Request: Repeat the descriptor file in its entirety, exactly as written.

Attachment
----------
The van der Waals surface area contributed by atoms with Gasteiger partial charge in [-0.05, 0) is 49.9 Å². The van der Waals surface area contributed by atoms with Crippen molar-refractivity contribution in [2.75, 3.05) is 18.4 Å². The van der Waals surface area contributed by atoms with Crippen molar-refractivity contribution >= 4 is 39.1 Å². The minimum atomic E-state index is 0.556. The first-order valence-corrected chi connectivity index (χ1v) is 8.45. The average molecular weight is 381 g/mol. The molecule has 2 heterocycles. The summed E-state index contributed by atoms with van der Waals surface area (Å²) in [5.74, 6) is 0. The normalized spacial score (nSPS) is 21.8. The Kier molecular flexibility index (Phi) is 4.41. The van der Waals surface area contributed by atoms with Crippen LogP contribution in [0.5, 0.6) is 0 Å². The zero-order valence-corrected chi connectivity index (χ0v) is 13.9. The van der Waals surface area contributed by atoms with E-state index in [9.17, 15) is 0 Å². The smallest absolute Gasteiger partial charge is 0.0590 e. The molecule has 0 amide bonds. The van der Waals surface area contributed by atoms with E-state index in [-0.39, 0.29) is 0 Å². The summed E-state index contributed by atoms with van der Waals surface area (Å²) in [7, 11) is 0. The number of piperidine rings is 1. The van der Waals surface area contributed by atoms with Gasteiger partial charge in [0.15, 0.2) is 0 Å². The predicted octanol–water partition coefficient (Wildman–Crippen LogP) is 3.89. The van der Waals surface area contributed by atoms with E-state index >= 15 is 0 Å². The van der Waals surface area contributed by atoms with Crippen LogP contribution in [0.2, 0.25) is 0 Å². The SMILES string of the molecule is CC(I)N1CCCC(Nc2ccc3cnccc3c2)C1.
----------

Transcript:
The van der Waals surface area contributed by atoms with Gasteiger partial charge in [-0.05, 0) is 49.9 Å². The van der Waals surface area contributed by atoms with Crippen molar-refractivity contribution in [2.75, 3.05) is 18.4 Å². The van der Waals surface area contributed by atoms with Crippen molar-refractivity contribution >= 4 is 39.1 Å². The minimum atomic E-state index is 0.556. The first-order valence-corrected chi connectivity index (χ1v) is 8.45. The average molecular weight is 381 g/mol. The molecule has 2 heterocycles. The summed E-state index contributed by atoms with van der Waals surface area (Å²) in [5.74, 6) is 0. The normalized spacial score (nSPS) is 21.8. The Kier molecular flexibility index (Phi) is 4.41. The van der Waals surface area contributed by atoms with Crippen LogP contribution in [0.5, 0.6) is 0 Å². The zero-order valence-corrected chi connectivity index (χ0v) is 13.9. The van der Waals surface area contributed by atoms with E-state index in [9.17, 15) is 0 Å². The smallest absolute Gasteiger partial charge is 0.0590 e. The molecule has 0 amide bonds. The van der Waals surface area contributed by atoms with E-state index in [-0.39, 0.29) is 0 Å². The summed E-state index contributed by atoms with van der Waals surface area (Å²) in [7, 11) is 0. The number of piperidine rings is 1. The van der Waals surface area contributed by atoms with Gasteiger partial charge in [0.15, 0.2) is 0 Å². The predicted octanol–water partition coefficient (Wildman–Crippen LogP) is 3.89. The van der Waals surface area contributed by atoms with E-state index >= 15 is 0 Å². The van der Waals surface area contributed by atoms with Crippen LogP contribution in [0.2, 0.25) is 0 Å². The SMILES string of the molecule is CC(I)N1CCCC(Nc2ccc3cnccc3c2)C1.